The open life and social media often collide or mesh in unpredictable ways. Sometimes my messages are cruel and disturbing, sometimes – most of the time, to be honest – they are warm and affirming. Often, they surprise and puzzle me. But they almost always give me something to think about.
Anyone who writes in the open and shares his or her life understands the challenges and rewards of the open life. Messages from the outside world pour through my life like a stream pouring down a mountain.
While I am sometimes stung and frequently uplifted by my messages, I have come to understand over the years that each message teaches me something about myself or the world around me, these interactions enrich my understanding of my own soul and the nature and contradictions of life.
I take something from every single one.
They have, over time, made me stronger and more self-aware and forced me to think more deeply than I otherwise might have about who I am and who I wish to be. They have changed me.
I learned in recent years that my soul can’t find itself unless it acts.
My soul resides in the mind and the heart, I think.
So I must act. For me, stagnation, stasis, and inactivity bring fear, depression and a kind of spiritual death. My messages are my guide and conscience and moral grounding. Each one causes me to act in one way or another, even if it is just to think.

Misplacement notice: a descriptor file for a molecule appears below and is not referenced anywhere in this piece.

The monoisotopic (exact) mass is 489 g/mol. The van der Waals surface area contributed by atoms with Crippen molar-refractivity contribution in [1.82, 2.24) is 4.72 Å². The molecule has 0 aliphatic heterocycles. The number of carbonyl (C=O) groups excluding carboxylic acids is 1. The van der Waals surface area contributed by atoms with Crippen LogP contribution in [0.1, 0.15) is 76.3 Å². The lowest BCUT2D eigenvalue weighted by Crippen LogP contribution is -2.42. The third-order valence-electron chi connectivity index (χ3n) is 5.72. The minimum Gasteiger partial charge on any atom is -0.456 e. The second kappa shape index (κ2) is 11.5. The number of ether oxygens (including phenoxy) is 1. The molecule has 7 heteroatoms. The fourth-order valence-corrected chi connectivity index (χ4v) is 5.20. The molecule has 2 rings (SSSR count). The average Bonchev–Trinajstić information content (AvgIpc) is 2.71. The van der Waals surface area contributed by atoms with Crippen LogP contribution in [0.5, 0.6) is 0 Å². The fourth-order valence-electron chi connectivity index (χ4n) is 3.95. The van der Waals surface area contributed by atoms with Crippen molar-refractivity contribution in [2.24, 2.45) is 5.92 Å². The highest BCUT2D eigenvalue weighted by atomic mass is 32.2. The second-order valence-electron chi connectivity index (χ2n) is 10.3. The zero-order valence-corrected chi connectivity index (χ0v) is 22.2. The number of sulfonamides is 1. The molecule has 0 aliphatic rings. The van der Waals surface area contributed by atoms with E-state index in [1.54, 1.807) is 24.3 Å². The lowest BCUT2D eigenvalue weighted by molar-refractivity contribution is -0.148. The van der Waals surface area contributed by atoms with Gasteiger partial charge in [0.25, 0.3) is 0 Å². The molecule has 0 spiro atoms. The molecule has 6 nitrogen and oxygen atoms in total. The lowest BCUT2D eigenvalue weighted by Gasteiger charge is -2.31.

That’s true even of the ones that are cruel and meant to be wounding.
Perhaps I learn the most from them.
Over the years, these messages, like training a new puppy, challenge me to be a better human, more empathetic, patient and stronger human being. Through them, I’ve learned to shed a great deal of anger, to think before writing, to feel compassion instead of judgment, to be honest rather than argumentative.
I’ve learned to write about myself and not tell other people what to think, write or do.
My messages have been good to me if I am being honest, and I use every single one to look at myself and learn what I need to learn.